A group of graduate students at the University of Washington have devised a scheme that could provide urgent recourse for female victims of human trafficking—without arousing the suspicion of their captors. Codenamed “Pivot,” the project uses ordinary sanitary pads, which are distributed by healthcare providers, outreach workers, and activists to suspected individuals. Tucked inside each pad is a water-soluble insert with bilingual, easy-to-read information, complete with illustrations. The phone number of the national human-trafficking hotline is disguised as a fortune-cookie tab, allowing the victim to detach and retain it after flushing away the other information.
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“The vast majority of human-trafficking victims are women,” says Tad Hirsch, an assistant professor of interaction design and the project’s advisor. “A sanitary pad is the kind of product that’s innocuous. It’s sealed, and when you open it, you’re probably alone.”
“A sanitary pad is the kind of product that’s innocuous,” says project advisor Tad Hirsch. “It’s sealed, and when you open it, you’re probably alone.”
The team has partnered with the Washington Anti-Trafficking Response Network, a coalition of non-governmental organizations that assist victims of human trafficking in Washington State, to distribute 1,000 sanitary pads to vulnerable populations. Details on how and where are confidential to protect the victims who may use the products.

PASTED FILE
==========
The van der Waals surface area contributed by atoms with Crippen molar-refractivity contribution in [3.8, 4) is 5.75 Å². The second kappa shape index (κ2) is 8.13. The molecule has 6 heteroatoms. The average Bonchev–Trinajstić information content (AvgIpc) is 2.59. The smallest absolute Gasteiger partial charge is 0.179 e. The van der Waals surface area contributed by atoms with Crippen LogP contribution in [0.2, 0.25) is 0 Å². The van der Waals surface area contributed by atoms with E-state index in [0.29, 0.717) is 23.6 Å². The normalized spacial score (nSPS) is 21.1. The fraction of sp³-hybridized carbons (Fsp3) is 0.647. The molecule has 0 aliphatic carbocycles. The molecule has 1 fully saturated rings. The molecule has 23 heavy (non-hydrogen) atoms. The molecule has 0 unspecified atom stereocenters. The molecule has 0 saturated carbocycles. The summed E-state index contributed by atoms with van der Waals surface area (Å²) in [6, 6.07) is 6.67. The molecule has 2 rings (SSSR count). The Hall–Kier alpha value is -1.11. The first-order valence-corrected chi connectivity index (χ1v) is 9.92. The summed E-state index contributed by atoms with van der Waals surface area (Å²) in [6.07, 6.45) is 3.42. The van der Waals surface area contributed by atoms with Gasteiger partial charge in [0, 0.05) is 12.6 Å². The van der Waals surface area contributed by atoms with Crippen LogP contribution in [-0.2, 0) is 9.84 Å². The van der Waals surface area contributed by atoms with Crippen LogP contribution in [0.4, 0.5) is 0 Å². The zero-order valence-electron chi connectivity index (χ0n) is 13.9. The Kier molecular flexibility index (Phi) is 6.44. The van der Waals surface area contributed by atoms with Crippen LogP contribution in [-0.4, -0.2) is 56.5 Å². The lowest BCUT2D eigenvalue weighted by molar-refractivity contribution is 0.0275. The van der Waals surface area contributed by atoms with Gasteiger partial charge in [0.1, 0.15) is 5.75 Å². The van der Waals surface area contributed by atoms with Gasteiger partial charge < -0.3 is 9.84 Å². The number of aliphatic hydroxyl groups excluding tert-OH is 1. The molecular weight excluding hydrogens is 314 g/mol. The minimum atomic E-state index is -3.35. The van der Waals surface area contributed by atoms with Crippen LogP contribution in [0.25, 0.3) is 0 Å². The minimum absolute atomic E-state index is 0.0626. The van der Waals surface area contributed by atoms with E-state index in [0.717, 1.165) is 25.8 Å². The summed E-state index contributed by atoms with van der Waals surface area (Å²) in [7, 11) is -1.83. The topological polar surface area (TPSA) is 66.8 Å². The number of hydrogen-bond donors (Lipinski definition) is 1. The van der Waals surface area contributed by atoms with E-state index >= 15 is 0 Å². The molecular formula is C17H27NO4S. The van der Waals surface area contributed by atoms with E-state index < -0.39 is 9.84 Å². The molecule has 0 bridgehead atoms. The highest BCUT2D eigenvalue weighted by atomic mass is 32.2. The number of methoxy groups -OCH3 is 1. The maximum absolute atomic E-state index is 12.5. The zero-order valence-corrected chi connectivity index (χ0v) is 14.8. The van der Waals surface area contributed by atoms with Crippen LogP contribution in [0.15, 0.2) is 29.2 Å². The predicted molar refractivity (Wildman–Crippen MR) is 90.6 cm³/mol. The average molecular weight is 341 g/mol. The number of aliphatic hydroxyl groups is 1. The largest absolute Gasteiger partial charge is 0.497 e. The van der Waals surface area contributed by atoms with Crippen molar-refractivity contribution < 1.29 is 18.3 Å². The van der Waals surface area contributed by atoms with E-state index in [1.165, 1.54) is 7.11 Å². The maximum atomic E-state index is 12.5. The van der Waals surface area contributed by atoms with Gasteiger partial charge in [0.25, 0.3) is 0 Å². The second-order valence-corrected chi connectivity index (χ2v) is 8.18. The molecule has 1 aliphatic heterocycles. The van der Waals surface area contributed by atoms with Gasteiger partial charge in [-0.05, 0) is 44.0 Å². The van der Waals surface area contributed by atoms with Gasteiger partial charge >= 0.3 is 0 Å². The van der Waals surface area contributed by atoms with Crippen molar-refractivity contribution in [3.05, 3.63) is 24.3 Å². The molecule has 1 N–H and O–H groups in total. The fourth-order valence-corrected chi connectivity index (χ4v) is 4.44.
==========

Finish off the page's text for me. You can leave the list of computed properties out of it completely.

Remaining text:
Hirsch has been contacted by organizations across the country interested in distributing the product. The Industrial Designers Society of America awarded Pivot a Gold Industrial Design Excellence Award, as well as its top prize, the Design Ignites Change Ideas Award. The group used the $1,000 it received to manufacture the first batch of 1,000 sanitary pads and information sheets. Project members are now looking to raise at least $15,000 to produce another 20,000 pads and information packets.
Pivot is part of Hirsch’s Public Practice Studio, a think tank that encourages students to use design theory as an instrument to change lives.
“I call it socially engaged design. We have this strong desire that the work we do is actually out in the world and making change in a real way,” Hirsch said. “I hope that after opening up one of our sanitary pads, someone is able to change her life. If we distribute 20,000 or 30,000 pads and save one life, I call that a success.”